Two things that any newly arrived expatriates find particularly troubling are the fact that Russians can seem very rude and that they rarely smile in public. Rudeness in public situations is still common. You may encounter it at supermarkets, at the post office and on public transport. Please do not let this discourage you and always remember that this is nothing personal.
Smiling at strangers is a rarity in Russia. 70 years of history taught people not to trust anybody and to guard their own territory. Just recall the famous Soviet poster, ‘Ne Boltai’ [Do not Chatter], and you will understand the roots of Russian’s not smiling at strangers. There is also an inherited notion from ‘village Russia’ that people who smile for no reason must be simpletons. However, while people tend to be introvert or aggressive on the outside, you will find that they are extremely kind and helpful if you get beyond their first suspicions. Keep going to the same supermarket, the same bank and the same dry cleaners over and over again, keep smiling and do say ‘hello’ and ‘goodby’ every time you arrive and leave — and people will eventually start remembering you. Most will even start to smile back. They are often not used to people being polite and nice to them, and your efforts will be appreciated. It just may take some time, so don’t give up.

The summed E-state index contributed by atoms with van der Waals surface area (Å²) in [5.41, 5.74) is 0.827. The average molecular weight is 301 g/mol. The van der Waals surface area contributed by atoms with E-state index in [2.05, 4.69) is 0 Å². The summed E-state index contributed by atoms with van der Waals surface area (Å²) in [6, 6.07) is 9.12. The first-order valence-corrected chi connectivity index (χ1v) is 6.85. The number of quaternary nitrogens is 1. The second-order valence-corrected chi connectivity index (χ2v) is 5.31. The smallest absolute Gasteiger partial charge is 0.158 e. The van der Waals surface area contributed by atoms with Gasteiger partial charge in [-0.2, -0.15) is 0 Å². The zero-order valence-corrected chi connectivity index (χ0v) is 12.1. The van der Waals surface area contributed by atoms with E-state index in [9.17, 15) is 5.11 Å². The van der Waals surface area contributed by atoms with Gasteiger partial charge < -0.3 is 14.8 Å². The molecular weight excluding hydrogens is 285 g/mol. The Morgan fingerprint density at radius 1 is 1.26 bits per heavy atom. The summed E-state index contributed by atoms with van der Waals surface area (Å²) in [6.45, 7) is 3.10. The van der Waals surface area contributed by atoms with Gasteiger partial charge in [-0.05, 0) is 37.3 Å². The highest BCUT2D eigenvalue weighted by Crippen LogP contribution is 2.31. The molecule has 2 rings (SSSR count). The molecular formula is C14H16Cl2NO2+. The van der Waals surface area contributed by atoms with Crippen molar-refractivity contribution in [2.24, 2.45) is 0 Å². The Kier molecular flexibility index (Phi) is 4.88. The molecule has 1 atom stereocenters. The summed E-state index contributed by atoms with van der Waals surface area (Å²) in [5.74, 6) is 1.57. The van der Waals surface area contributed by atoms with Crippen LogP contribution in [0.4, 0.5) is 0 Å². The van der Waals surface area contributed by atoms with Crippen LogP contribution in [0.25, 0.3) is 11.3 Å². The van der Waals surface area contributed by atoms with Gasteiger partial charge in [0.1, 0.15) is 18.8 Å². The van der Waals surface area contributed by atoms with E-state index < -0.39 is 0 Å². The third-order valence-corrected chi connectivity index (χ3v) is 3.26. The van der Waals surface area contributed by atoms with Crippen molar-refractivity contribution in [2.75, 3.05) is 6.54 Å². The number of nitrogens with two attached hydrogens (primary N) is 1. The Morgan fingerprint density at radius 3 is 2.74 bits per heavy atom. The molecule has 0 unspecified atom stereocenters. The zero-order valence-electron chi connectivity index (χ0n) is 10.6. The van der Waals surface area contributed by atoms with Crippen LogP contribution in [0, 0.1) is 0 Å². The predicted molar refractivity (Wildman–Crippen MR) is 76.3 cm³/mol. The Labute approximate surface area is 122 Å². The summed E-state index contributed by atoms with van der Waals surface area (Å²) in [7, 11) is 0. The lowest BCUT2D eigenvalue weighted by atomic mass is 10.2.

Russians seem to have a very different concept of what it means to stand in a line. They tend to be pushy while getting on public transport, and in the metro you will find that people try to get on while others are still trying to get off. The same applies to lines at meat and cheese counters in supermarkets, where it can be difficult to figure out where the line starts, and who is there first. When you go to pay utility bills at a Russian bank, you may find that, when it is almost your turn, one or two people show-up who had ‘reserved’ a place in the line, and then took care of something else at another counter or just sat down while waiting for their turn. It is common practice to reserve a place in a line simply by telling the person in front of you: “I am behind you” (“ya budu za vami”). This practice dated back to Soviet times when lines for just about everything were so long that it was impossible to get something done if you only stood in one line.